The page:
During times of chaos, it’s natural to seek some semblance of control. So it’s probably no surprise that, as the coronavirus quarantine took hold, I turned to a band I always find comforting. I can’t think of music more perfectly controlled than the roughly six hours and 10 minutes worth of songs that Steely Dan recorded. Just don’t call it easy-listening. Sure, as they evolved from an ace L.A. rock band to a precision jazz-pop unit, their tunes only grew more swinging and pretty. But beneath all that beauty were tales of killers and creeps, dudes who were into their cousins or dudes who were into women way too young for them. No amount of gorgeous saxophone solos could mask the spiritual wretchedness at the center of these songs. If this is how the world ends — with idiots ignoring warnings to practice social distancing and the rich hogging access to medical help — then I won’t be shocked. Steely Dan prepared me.
In the early 1970s, they started out as a proper band with guitarists, a bass player and a drummer. But eventually Steely Dan’s founders, keyboardist/singer Donald Fagen and guitarist/bassist Walter Becker, decided they didn’t need to keep anybody else around — they’d just hire musicians to record in the studio. That desire for complete control was there basically from the beginning, and it’s telling that the first song off their first album, Can’t Buy a Thrill’s profoundly chilling “Do It Again,” set the tone for everything else they’d ever do.
“Do It Again” is pure pleasure for the ear, but it’s a gruesome story of violence, revenge, addiction and lust. Perversely, the song was a massive hit, establishing the group’s sarcastic, weary worldview, which was all about surveying the wreckage of wasted lives with a dispassionate eye. As consistent as Steely Dan’s flawless music was, so too was their pessimistic message — although, it’s worth pointing out that anyone who wrote about disillusionment and fuck-ups as obsessively as Fagen and Becker did must, to some degree, hope that their witty cynicism and brainy arrangements could somehow keep that feeling of futility at arms’ length.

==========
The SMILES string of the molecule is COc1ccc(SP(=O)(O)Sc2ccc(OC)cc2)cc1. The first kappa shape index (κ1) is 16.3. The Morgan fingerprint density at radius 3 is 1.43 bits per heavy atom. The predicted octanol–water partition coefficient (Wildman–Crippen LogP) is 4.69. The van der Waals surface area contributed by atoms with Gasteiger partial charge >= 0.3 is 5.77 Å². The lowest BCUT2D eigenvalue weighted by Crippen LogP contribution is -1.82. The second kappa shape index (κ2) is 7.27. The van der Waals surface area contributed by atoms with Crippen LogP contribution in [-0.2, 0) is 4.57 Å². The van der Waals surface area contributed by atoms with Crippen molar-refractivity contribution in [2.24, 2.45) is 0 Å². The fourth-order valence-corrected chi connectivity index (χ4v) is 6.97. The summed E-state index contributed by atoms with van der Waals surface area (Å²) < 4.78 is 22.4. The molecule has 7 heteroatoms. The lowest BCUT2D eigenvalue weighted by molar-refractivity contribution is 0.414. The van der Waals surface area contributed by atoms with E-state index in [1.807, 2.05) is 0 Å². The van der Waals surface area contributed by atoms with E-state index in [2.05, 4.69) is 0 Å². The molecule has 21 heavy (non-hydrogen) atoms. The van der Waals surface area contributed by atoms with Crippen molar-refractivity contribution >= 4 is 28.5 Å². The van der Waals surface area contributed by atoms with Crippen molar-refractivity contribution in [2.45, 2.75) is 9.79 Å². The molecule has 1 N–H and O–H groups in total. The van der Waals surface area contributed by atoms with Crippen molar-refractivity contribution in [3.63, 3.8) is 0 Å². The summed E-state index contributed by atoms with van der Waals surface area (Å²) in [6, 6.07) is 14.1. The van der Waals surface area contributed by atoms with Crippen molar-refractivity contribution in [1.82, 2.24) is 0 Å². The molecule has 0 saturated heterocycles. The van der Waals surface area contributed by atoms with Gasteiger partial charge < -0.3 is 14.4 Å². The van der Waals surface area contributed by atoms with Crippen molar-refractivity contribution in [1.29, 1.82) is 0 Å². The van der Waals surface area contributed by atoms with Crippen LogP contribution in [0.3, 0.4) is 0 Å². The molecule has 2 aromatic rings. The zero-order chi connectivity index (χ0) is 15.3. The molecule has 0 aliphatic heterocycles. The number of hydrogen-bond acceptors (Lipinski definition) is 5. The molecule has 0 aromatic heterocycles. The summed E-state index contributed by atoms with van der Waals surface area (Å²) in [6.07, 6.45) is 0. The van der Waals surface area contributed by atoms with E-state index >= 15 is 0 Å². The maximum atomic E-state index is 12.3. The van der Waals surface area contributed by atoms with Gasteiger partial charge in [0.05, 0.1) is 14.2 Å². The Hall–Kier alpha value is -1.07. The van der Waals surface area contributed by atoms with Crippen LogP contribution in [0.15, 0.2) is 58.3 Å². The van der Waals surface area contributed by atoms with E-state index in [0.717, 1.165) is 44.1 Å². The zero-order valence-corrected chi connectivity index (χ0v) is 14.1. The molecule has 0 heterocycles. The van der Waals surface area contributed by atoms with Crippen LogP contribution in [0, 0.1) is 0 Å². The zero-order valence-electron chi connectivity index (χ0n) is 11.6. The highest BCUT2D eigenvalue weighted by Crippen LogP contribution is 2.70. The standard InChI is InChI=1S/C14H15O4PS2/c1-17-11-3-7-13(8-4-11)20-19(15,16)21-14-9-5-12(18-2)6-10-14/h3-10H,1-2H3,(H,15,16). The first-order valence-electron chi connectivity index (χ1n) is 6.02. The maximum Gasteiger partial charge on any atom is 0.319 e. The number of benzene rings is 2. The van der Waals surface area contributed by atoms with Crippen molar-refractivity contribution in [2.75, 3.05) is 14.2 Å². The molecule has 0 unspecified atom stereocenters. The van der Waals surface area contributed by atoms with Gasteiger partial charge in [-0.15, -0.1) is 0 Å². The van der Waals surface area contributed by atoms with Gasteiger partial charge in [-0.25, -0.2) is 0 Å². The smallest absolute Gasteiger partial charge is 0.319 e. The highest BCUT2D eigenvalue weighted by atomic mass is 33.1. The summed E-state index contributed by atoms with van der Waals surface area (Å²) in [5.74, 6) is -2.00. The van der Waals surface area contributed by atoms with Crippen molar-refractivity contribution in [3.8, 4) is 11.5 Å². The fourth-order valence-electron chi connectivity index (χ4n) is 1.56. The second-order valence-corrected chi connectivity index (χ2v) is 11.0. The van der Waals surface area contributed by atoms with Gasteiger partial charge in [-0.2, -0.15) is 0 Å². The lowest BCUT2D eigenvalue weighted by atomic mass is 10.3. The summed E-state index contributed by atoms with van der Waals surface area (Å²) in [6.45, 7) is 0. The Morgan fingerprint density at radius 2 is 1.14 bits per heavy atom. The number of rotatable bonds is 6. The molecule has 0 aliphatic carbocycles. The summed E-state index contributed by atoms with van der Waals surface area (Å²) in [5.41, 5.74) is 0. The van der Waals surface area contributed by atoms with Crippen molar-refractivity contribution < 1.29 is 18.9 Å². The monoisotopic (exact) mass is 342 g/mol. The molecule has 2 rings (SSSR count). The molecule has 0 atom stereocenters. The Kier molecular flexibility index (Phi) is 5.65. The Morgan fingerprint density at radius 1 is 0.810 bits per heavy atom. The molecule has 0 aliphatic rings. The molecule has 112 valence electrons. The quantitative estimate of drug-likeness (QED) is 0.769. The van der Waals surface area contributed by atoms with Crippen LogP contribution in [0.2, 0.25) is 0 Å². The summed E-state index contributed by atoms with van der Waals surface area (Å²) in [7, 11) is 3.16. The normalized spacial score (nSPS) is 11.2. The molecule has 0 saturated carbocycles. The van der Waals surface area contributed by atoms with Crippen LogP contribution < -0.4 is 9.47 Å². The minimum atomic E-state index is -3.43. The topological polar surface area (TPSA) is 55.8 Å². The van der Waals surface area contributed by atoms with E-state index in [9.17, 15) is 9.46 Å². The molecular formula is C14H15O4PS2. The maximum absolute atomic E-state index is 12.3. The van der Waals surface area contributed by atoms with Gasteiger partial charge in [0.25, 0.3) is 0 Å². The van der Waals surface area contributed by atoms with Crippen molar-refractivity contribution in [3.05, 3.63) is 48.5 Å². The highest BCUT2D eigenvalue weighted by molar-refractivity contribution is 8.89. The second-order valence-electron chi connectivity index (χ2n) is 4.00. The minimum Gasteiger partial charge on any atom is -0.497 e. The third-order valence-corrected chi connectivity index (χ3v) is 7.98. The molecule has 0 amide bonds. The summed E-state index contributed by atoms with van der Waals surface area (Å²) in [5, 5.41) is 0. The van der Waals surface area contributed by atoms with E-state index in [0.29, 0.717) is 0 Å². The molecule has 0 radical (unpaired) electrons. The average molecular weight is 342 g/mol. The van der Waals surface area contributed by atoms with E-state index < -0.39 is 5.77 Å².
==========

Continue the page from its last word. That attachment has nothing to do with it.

The global apocalypses and intimate meltdowns Steely Dan chronicled in their albums — which bore such bleak and/or enigmatic titles as Pretzel Logic, Katy Lied, The Royal Scam and Everything Must Go — were so brilliantly rendered that they made annihilation seem ecstatically inviting. (One of the biggest cheers from the crowd at a Dan show in L.A. is during “My Old School” when Fagen sings, “California tumbles into the sea.”) The resigned, drunken failure of “Deacon Blues”; the frightening drug high in “Time Out of Mind”; the impending cataclysm in “Black Friday”: The guitars, keyboards, horns and background vocals are all so velvety-smooth, their darker meanings swimming like a shark underneath the shimmering surface, ready to strike.
It’s impossible to separate the band’s era from their ethos. If you view the 1970s as the brutal crash after the previous decade’s brief period of love and optimism — of social change and elevated consciousness — then Steely Dan is the soundtrack for how the whole thing went to hell. In their songs, drugs are nightmarish, love ends in betrayal and optimists are just idiots waiting to be bilked. The fact that Fagen and Becker were so successful early in their career only added to their legend — it gave them the perfect vantage point to survey the empty avarice that defined the music business and would become the marching orders for the country at large during the 1980s. Societal collapse runs rampant in Steely Dan’s music — we listen because we know the bitter truth, but we wouldn’t mind being able to hum along.
And yet, that flagrant bleakness is itself a mask, hiding the deep compassion that, when the Dan chose to reveal it, could be devastating. The melancholy affair going nowhere in “Dirty Work” breaks my heart every time — just like I feel for the despondent guy trying to laugh in the frozen rain in “Bad Sneakers.”
This might be why some of my closest connections are to fellow Steely Dan fans. None of them are the bastards or burnouts you hear Fagen sing about — they’re smart, sensitive folks who relish the band’s endless supply of intricately wonderful tunes and clever lyrics. As this pandemic has taken hold, I’ve thought about them a lot as I blast “Monkey in Your Soul,” “The Caves of Altamira” or other personal favorites that never sniffed the charts. I think about the buddy who lives far enough away that we really only get together for Steely Dan concerts — or the pal whose friendship was cemented when we ended up sitting next to each other on a plane and discovered how much we both worship the band. I thought about my dad, who only recently got into Steely Dan and was instantly subjected to me constantly suggesting songs to him. For music about such colossal pricks, Steely Dan’s music is filled with warm associations I have with others who love their songs. I hope they’re all doing okay.
And I think of one of the group’s most tender tracks, Pretzel Logic’s reassuring “Any Major Dude Will Tell You.” Never someone you’d describe as sappy, the acerbic Fagen lowers his guard to offer a little comfort to a troubled friend…
I never seen you looking so bad, my funky one
You tell me that your superfine mind has come undone
Any major dude with half a heart, surely will tell you my friend
Any minor world that breaks apart falls together again
When the demon is at your door
In the morning it won’t be there no more
Any major dude will tell you
Any major dude will tell you
Naturally, “Any Major Dude” is very easy to listen to. But it’s also a rare glimmer of hope in a body of work that often eschews such naked sentiment. I’ve been playing it a lot during this quarantine. You, me and Steely Dan will get through this together.